The early game Thursday saw Norway and USA clash, and the Norwegians jumped out in front by a 2-0 score on goals by Rolf Pedersen and Helge Bjoernstad. Pedersen's shorthanded marker really energized the Norwegian team as they dominated the first period. They made it a 3-0 lead in the second period on Tommy Rovelstad's first goal of the tournament, and looked to be in control of the game. However, the third period belonged to the Americans as they controlled from the opening face-off. They were rewarded at the 8:24 mark when Bubba Torres scored. One minute and 24 seconds later, Jim Connelly reduced the deficit to one goal when he scored on Norway's Roger Johansen. The Americans applied tremendous pressure in the last five minutes, but Johansen made a number of huge saves to preserve the 3-2 win. With the win, Norway advanced to Saturday's final against Canada - a rematch of last year's final. USA would take on Japan in the bronze medal match.

Speaking of Japan, they ran into the Canadians on Thursday night. Greg Westlake, Matthew Cook, and Dany Verner posted Canada to a 3-0 lead before Japan's Naohiko Ishida put Japan on the board at the end of the first period. Adam Dixon made it 4-1 Canada in the second period, and Canada iced it with three goals in the third period. Westlake had his second of the game while Bradley Bowden and Billy Bridges had their first goals of the game. With the 7-1 victory, Canada finished the round-robin with a 3-0 record while the Japanese team finished with an 0-3 record.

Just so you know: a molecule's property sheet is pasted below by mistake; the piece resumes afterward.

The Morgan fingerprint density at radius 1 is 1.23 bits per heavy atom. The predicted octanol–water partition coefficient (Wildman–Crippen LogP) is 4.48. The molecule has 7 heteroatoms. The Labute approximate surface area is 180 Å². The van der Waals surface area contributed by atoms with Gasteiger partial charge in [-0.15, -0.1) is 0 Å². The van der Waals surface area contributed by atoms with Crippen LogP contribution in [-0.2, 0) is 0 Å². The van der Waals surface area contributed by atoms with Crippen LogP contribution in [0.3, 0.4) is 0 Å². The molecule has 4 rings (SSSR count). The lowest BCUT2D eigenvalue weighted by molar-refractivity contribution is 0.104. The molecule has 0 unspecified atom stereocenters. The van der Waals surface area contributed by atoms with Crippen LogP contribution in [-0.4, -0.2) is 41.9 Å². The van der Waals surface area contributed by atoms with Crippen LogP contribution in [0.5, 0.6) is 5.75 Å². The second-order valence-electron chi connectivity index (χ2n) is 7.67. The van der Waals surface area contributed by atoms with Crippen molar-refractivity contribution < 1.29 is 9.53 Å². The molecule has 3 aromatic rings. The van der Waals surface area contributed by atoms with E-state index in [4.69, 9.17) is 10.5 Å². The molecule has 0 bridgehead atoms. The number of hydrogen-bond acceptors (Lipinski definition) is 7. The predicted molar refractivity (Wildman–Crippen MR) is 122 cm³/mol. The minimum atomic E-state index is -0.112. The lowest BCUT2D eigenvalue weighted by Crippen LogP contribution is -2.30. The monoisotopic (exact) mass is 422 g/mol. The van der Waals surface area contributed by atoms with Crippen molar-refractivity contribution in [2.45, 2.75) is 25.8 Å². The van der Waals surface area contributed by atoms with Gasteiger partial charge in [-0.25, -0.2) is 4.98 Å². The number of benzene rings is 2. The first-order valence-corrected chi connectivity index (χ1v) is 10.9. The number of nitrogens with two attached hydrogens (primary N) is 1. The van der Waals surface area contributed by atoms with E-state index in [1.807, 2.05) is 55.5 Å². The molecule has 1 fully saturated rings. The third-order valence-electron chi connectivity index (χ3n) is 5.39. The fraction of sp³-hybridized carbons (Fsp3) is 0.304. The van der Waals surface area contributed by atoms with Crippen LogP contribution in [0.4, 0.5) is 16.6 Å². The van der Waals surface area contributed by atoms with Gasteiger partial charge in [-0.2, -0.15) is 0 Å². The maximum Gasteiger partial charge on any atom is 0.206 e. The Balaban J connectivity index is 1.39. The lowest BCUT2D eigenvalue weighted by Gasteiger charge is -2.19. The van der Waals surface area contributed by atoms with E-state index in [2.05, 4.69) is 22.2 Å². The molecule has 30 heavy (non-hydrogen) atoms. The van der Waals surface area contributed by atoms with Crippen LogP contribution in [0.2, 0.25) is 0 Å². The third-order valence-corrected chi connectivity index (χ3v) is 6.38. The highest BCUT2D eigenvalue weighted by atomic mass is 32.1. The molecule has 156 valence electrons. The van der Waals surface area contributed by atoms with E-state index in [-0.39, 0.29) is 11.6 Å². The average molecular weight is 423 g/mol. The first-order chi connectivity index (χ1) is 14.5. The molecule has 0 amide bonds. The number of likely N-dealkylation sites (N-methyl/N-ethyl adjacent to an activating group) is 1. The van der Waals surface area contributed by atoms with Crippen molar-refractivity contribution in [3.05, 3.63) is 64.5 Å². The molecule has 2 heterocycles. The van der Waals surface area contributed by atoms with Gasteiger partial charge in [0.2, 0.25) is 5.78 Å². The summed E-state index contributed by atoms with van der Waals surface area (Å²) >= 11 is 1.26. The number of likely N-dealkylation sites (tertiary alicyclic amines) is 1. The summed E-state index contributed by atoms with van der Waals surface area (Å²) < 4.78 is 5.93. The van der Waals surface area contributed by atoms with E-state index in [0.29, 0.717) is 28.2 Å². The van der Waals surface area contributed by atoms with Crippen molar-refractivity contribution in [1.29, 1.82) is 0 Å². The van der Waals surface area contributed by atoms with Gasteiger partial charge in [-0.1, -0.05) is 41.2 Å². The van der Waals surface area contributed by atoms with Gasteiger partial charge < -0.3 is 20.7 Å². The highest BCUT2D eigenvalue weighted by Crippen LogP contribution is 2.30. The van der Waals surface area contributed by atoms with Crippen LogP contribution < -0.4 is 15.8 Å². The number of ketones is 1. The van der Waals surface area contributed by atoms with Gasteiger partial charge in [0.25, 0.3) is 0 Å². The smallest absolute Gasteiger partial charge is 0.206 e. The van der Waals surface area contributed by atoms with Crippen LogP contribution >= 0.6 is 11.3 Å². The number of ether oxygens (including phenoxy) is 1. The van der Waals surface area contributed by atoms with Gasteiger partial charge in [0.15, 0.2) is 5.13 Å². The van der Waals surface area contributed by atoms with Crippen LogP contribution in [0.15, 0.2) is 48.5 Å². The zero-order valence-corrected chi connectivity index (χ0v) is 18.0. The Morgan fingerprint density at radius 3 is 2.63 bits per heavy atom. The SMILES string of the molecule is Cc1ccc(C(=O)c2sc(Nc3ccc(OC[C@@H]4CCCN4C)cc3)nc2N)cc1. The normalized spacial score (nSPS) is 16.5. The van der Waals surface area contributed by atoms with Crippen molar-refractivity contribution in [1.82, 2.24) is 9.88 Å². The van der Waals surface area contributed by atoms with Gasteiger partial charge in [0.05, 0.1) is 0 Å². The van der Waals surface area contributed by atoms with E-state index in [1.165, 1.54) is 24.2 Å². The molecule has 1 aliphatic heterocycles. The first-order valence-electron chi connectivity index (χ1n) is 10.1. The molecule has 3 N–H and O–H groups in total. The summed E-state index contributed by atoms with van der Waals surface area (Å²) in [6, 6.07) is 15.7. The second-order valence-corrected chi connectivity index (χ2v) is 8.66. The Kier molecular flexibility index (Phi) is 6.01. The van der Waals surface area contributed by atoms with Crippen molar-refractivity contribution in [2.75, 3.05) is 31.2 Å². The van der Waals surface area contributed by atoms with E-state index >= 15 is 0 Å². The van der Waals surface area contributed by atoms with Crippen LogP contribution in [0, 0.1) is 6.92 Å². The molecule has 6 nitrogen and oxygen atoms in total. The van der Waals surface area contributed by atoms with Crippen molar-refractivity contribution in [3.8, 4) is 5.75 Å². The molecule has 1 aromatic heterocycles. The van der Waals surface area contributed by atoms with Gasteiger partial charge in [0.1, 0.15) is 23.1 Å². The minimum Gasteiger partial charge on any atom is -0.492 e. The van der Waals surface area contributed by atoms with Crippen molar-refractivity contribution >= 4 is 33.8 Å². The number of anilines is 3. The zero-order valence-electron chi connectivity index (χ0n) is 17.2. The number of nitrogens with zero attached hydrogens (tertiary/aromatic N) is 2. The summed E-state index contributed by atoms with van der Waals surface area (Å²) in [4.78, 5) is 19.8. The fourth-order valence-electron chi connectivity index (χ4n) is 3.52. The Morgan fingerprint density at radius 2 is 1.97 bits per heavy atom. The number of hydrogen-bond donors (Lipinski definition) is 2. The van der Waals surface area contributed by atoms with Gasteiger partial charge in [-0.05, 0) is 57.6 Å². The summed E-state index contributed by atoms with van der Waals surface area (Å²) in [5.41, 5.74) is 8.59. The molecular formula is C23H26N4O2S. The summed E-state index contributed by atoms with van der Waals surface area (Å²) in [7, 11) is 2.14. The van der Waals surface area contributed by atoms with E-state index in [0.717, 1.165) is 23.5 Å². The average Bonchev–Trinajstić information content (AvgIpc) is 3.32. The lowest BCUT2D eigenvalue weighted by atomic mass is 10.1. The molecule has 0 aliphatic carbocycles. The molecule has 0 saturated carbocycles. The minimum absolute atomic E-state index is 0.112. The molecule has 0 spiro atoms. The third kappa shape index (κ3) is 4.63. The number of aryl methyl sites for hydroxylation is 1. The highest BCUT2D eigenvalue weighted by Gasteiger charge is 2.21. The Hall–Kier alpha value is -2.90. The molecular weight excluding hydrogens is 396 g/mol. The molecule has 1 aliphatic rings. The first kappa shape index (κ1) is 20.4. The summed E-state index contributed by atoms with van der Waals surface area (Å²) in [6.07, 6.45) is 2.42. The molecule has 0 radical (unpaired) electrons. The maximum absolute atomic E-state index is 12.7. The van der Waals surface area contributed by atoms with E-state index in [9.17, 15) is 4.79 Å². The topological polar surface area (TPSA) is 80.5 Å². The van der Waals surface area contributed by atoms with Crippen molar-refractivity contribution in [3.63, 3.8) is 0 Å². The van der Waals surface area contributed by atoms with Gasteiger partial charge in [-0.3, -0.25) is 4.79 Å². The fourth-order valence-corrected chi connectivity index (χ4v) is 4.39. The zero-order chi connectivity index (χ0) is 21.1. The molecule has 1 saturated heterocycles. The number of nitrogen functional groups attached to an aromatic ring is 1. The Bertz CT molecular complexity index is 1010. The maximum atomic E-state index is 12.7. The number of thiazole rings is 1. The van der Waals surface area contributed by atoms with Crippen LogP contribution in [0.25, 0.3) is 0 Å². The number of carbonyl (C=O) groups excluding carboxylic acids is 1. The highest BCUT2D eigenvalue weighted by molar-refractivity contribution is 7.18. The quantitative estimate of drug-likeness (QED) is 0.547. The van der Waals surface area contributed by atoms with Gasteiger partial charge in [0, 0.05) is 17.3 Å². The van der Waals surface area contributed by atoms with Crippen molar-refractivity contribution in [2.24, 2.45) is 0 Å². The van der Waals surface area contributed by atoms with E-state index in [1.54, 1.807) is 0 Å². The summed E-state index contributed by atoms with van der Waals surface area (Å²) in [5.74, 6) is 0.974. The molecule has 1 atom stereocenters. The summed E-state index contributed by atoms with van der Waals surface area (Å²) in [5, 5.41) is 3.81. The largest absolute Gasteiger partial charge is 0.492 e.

As Friday was an off-day for the teams, the bronze medal game was scheduled for noon Atlantic time on Saturday while the gold medal game was scheduled for 4pm.

Japan and the USA met at noon, and this one wasn't even close. Tim Jones, Jim Connelly, and Brad Emmerson scored in the first period to put Team USA up 3-0 after the first period. The hammering continued in the second period as Taylor Lipsett scored twice, Adam Page scored on the powerplay, and Andy Yohe added another to put the Americans up 7-0 after two periods. Brad Emmerson's second of the game and Taylor Chace's first goal of the tournament were scored in the third period to round out the scoring. Team USA won the World Sledge Hockey Championship bronze medal over Japan by a 9-0 score.

More than 1200 people showed up to watch the Canadians and Norwegians tangle for the gold medal. However, this game was over before it began. Bradley Bowden scored 23 seconds in to put Canada up 1-0. Todd Nicholson added another to give Canada a 2-0 advantage at the first intermission. Marc Dorian and Greg Westlake added two more goals for Canada in the second period as Canada dominated the first 30 minutes of the game. At the end of the period, an ugly incident occurred. Norwegian scoring sensation Rolf Pedersen was given a five-minute major penalty and a game misconduct for elbowing. It seemed to kill Team Norway completely as they began the third period shorthanded. Marc Dorion and Greg Westlake added their second goals of the game and Billy Bridges had his first as Canada won the gold medal game 7-0. Paul Rosen shutout the Norwegians for the second time in the tournament.

Canada's dominance in sledge hockey is starting to emerge as they manhandled the powerful Norwegians in the final. However, Team USA made strides in this tournament by playing strong against both Canada and Norway, showing the world that the gap might not be that large.

Overall, congratulations to all the players on the teams that participated, and I look forward to the next sledge hockey international tournament. If you get a chance to see this hockey live, go see it. It's fast and exciting, and these guys can play. The skill and athleticism shown by the men on the sleds is absolutely amazing!

Until next time, keep your sticks on the ice!